With most bonds offering next to nothing in terms of yield, Innovator Capital Management is hoping its new “bond alternative” ETF will strike a chord with risk-averse income investors.
In the same vein that the ETF provider has become known for, the Innovator Defined Wealth Shield ETF (BALT), which started trading last Thursday, employs a buffered strategy that offers some downside protection in exchange for a cap on the upside.
In the case of BALT, which uses options to replicate the performance of the S&P 500 Index, investors are protected from the first 20% of downside each quarter. In other words, if the S&P drops by 19%, investors in the ETF lose nothing. If the S&P drops by 21%, investors in the fund are down 1%.
The tradeoff for that safety net is a quarterly upside cap of 70 basis points, which translates to an annualized maximum return of 2.8%.
That might seem like a steep price to pay for the downside protection, but John Southard, Innovator co-founder and chief investment officer, counters that the ETF is being pitched as a “bond alternative” and shouldn’t be judged against pure equity market performance.
“As interest rates have come down to all-time lows, duration risk at all-time highs, so what we’re trying to provide with this is a bond alternative,” he said. “Still providing bond-like returns, but through exposure to equity markets.”
In other words, instead of comparing a potential annual return of less than 3% to the S&P 500, which is already up nearly 16% this year, Southard said investors and advisers should be looking for ways to avoid bond market risk.
In June, for example, the Barclays Aggregate bond index carried 56% more duration than it did in September 1981 while offering 91% less yield. Also, the current average yield to maturity of money market funds is 8 basis points.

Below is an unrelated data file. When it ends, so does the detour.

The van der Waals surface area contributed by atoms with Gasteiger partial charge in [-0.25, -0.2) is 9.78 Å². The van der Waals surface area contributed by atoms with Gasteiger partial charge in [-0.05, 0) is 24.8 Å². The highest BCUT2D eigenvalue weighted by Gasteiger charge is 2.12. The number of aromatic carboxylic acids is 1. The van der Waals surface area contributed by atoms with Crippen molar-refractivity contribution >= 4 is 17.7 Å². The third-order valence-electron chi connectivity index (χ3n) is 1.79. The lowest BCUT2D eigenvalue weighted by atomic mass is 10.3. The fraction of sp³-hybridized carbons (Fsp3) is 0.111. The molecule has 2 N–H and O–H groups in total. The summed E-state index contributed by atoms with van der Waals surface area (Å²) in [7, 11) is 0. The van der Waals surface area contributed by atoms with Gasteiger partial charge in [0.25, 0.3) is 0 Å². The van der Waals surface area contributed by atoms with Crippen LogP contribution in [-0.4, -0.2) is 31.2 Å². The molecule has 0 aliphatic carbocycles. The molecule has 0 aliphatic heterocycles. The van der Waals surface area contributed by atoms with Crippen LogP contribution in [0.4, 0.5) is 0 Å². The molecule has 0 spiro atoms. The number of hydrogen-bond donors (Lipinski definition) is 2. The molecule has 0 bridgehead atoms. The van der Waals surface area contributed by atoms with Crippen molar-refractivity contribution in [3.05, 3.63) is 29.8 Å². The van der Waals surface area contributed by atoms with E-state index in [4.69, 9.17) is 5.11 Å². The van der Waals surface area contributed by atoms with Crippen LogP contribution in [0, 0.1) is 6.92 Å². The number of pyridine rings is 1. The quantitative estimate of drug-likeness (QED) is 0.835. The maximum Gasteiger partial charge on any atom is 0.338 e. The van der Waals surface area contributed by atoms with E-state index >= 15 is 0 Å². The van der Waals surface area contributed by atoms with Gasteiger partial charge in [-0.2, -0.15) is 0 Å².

“Everyone knows the risk is out there so everyone has shortened their bond portfolio duration,” Southard said. “With the Fed holding rates artificially low, investors are being forced to stay in the stock market. This fund is a way to reduce stock market risk but still stay invested.”
While it might all look good on paper, not all financial advisers are ready to dive into such a brand-new product.
“The upside is too low, and the track record is too short,” said Tim Holsworth, president of AHP Financial Services.
“It’s a good concept, but annuity companies dominate in this space,” he said.
Dennis Nolte, vice president at Seacoast Investment Services, also isn’t keen on allocating client assets to an untested strategy.
“I’d be staying away from that as it’s brand-new, is difficult to explain to clients, and as I’m reading in the disclosures, there’s no guarantee that the buffer will be within this range or the fund will provide the buffer,” Nolte said. “That’s a lot of flexibility.”
While the BALT ETF’s downside protection is designed to stay at 20%, the upside cap can fluctuate based on options pricing and the volatility of the underlying index.
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Andrew is half-human, half-gamer. He’s also a science fiction author writing for BleeBot.